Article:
"A house divided against itself cannot stand." - Abraham Lincoln
If you follow the homebuilding industry, watch CNBC or read mainstream financial media, it would be hard to miss the headlines regarding the boardroom squabble at PulteGroup (NYSE: PHM).
In a nutshell, PulteGroup founder and homebuilding icon, 83-year-old William Pulte, believes the time has come for an immediate CEO change. He continues to own 8.8% of outstanding PHM shares, which also makes him the largest shareholder.
Richard Dugas began his career with Pulte Homes in 1994, after previously working with PepsiCo in process improvement and plant operational efficiency. Dugas was elevated to CEO by Mr. Pulte in 2003, and has also served as PHM board chairman since 2009, when Mr. Pulte stepped down from that position.
The PulteGroup board led by Chairman and CEO Richard Dugas believes that shareholders will benefit from continuing to follow his 2011 Value Creation Model. Dugas has been fully supported by lead independent director John Postl and the current board.
As a former homebuilder, I was naturally intrigued by these events. As a financial writer and analyst, I was pleased that Bill Pulte, Jr., agreed to several interviews, which provided invaluable starting points for my research.
Source: CNBC Bill Pulte Jr interview - Apr. 6, 2016
I also successfully reached out to former PulteGroup executives who were willing to speak candidly, off the record, to help shed some light on the situation for investors.
The Gathering Storm
Although Mr. Pulte had handpicked then 38-year-old Dugas to carry the PHM torch in 2003, it was a series of events unfolding over several years which actually led up to what could easily be misconstrued as a sudden decision.
In fact, the PulteGroup founder previously voiced concerns regarding the $1.5 billion in write-downs stemming from the acquisition of Centex Homes back in 2010, the disruptive move of the Michigan-based builder to a new headquarters in Atlanta in 2014, and the ongoing loss of long-tenured Pulte executives who possessed both the homebuilding DNA and cultural DNA which reflected Pulte family values.
Based upon a review of LinkedIn profiles, there were over a dozen long-tenured former Pulte execs who had left the company since Mr. Pulte retired in 2010. According to my sources, apart from one retirement, the majority had either been terminated, forced out or chose to go to work for a competitor.
I now understand why Mr. Dugas and Mr. Pulte are not on the same page and why a new CEO was viewed as the only solution. Here's what the new CEO needs to understand.
The Big Picture
PulteGroup is an S&P 500 company with $6 billion in annual sales, competing with fellow homebuilding giants Lennar Corp. (NYSE: LEN) and D.H. Horton (NYSE: DHI), the newly minted CalAtlantic Group (NYSE: CAA) and even luxury builder Toll Brothers (NYSE: TOL) in certain markets.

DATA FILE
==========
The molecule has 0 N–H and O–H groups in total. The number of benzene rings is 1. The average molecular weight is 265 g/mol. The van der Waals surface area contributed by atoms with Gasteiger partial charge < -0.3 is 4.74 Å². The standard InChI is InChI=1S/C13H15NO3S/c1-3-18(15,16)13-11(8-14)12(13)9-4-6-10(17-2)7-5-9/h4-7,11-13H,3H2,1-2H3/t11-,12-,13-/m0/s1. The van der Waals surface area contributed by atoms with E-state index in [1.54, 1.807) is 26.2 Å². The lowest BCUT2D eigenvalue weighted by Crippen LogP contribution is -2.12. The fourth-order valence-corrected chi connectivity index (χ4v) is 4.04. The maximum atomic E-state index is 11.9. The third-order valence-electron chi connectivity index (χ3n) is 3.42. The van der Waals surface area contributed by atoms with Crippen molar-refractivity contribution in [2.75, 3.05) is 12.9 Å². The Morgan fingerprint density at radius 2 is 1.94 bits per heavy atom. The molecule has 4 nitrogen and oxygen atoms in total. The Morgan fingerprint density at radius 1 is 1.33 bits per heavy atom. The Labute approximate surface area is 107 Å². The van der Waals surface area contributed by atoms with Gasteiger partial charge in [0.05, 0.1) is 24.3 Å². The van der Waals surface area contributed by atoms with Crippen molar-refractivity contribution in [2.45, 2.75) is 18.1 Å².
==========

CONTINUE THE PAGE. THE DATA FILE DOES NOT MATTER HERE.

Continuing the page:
PulteGroup closed on the ~$440 million cash acquisition of Atlanta-based luxury builder John Wieland Homes and Neighborhoods in January 2016.
Tale Of The Tape - Pulte Shares vs. Peers
D.H. Horton and Lennar have begun to distance themselves from PulteGroup, now a distant third when it comes to the number of homes delivered on an annual basis.
Frankly, these aren't very attractive charts, especially if your name is on the building and you happen to own over 30 million shares of PulteGroup stock.
The Pivotal Meeting
Mr. Pulte, along with grandson Bill Pulte, arranged a private meeting on March 21 with CEO Richard Dugas which was held in an Atlanta hotel. James Grosfeld also was in attendance at this meeting when William Pulte broached the subject of Dugas stepping down prior to this year's annual meeting.
On April 4, PulteGroup announced the resignation of CEO Richard Dugas, to be effective after the shareholder meeting to be held in May 2017.
The Pulte family was surprised by the announcement, which set off a media feeding frenzy last week. Mr. Pulte's intention was for Dugas to step down amicably in favor of a CEO who could "help make Pulte great again."
The battle over the timing of Dugas' departure has set off a chain of events, including several analyst downgrades, which were directly attributed to the boardroom battle.
James Grosfeld Board Drama
As recently as December 2, at least on the surface, things seemed to be progressing quite nicely at PulteGroup.
There was an announcement of a penny increase of the quarterly dividend to $0.09 and a $300 million increase in share repurchase authorization. On the same day, PulteGroup announced the appointment of Richard Dreiling and James Grosfeld - expanding the board of directors from nine to 11 members - honoring a request from the company founder and largest shareholder.
On the current board, Grosfeld is the only independent director with significant homebuilding experience, including his tenure as Pulte Homes CEO from 1974-1990. That is old school homebuilding DNA in spades.
Additionally, Mr. Grosfeld has been a member of the BlackRock Inc. (NYSE: BLK) board since 1999 and he is the third-largest BLK individual shareholder. Notably, BlackRock, the leading global asset manager with $4.6 trillion of AUM, also happens to be one of the largest institutional owners of PHM shares. According to a recent Marketwatch article, Mr. Grosfeld personally owns 1.7 million PulteGroup shares.
As a result of his presence at the March 21 meeting between Dugas and Mr. Pulte, Grosfeld was not included on the slate of PulteGroup board members recommended to shareholders for election at the annual meeting in May.
Grosfeld's dissenting views regarding the succession plan proposed on April 4 also were cited as rationale for his exclusion. In all likelihood, Grosfeld was viewed as a heretic by the rest of the board because he didn't buy in to the "Value Creation" group-think.
Defined Strategy for Creating Shareholder Value
A Boston Consulting Group monograph: PulteGroup: Transforming the Business Model lays out a detailed rationale for the current business strategy being pursued by Dugas and his team. Here is an excerpt: